Application of tactical relevance to the information generates knowledge in the form of tactical situational awareness. This may be accomplished by setting the common tactical picture in a context of time (e.g., What has been the path or action taken by the adversary?). This helps to develop an understanding of the adversary's intent and potential impact on the current or planned course of events.

Knowledge in the form of situational awareness allows a decision maker to generate more accurate response options. The options are generated and assessed based on readiness, tactical alternatives, potential vulnerability, and battle damage assessment.

The final stage is the determination of the course of action. The options are weighed based on the rules of engagement and/or mission objectives and a decision is made for the nature of the response.

Properly applied, network-centric warfare will result in the generation of a theater-level combat system, which includes national and surveillance assets, surface ships, submarines and air assets, command sites, and shore support facilities such as intelligence agencies. These elements, or nodes, are distributed at different levels in the theater command hierarchy, linked by the information network backplane.

Applying Network-Centric Warfare to ASW

So what does network-centric warfare mean to ASW? An understanding of the nature of antisubmarine warfare suggests that significant benefits can be realized by the application of network-centric concepts. ASW is an enabler for battlespace dominance that allows other warfare to be conducted with minimum risk to life and assets. It is by nature a cooperative warfare, where the unique capabilities of diverse assets are exploited in concert to ensure undersea battlespace dominance. It may be offensive or defensive and can be grouped into three categories:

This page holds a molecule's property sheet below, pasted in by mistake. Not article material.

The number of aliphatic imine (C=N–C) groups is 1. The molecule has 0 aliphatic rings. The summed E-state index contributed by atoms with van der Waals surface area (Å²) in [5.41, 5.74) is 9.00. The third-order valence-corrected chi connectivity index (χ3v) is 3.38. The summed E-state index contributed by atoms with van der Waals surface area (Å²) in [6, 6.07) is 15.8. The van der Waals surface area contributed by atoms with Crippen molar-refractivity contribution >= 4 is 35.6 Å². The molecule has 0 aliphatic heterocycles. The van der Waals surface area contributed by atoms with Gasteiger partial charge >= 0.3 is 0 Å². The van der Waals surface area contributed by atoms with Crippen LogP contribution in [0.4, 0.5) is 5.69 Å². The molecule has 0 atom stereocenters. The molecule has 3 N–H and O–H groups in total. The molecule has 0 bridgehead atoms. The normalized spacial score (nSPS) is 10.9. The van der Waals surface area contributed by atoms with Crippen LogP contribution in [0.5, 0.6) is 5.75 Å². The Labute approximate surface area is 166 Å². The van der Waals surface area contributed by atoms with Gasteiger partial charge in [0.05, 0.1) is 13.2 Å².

• Forward-area operations that consist primarily of independent submarine operations cued by national and surveillance assets
  • Open-ocean operations that combine surveillance, air, submarine, and surface ship assets
  • Littoral operations that bring together the full assets of a warfare action group such as a battlegroup in support of power projection ashore (strike warfare)

For this discussion, we will address only the littoral, as it generally is the most demanding case. The undersea littoral battlespace is characterized by complex environmental conditions and constrained geographic size with subsequent short tactical cycle times. Complicating the ASW problem are modern, high-technology, slow-speed nuclear and conventionally powered submarines with low radiated noise levels, increasing weapons capabilities, and tactics, such as bottoming, that we generally do not experience or train for. Low confidence, false contacts, and a paucity of positive contact data typifies ASW. Combined, these difficulties result in shortened detection and classification ranges and thus potentially abrupt engagements requiring shorter tactical response times as compared to open-water operations.

A multiplatform mission area, ASW is conducted with the use of today's networks. Using the battlegroup as the most common example, the current concept of operations is driven by the force over-the-horizon tactical coordinator (FOTC) and is based on current ability to deliver data. It is by nature stove-piped and episodic. The data is provided to the sea combat commander, a warfare commander with combined undersea warfare and antisurface warfare responsibilities.

The Navy can continue to operate in the FOTC-driven manner, or it could apply network-centric principles to develop more flexible and effective command structures that deliver swift, decisive, harmonious actions throughout the battlespace. For example, a decision to implement electromagnetic emission control in a battlegroup need not imply limiting engagement capabilities if the information shared by the network provides a sufficient coherent tactical picture and tactical awareness among platforms to allow a timely hand-off of prosecution authority from the sea combat commander to the appropriate assets.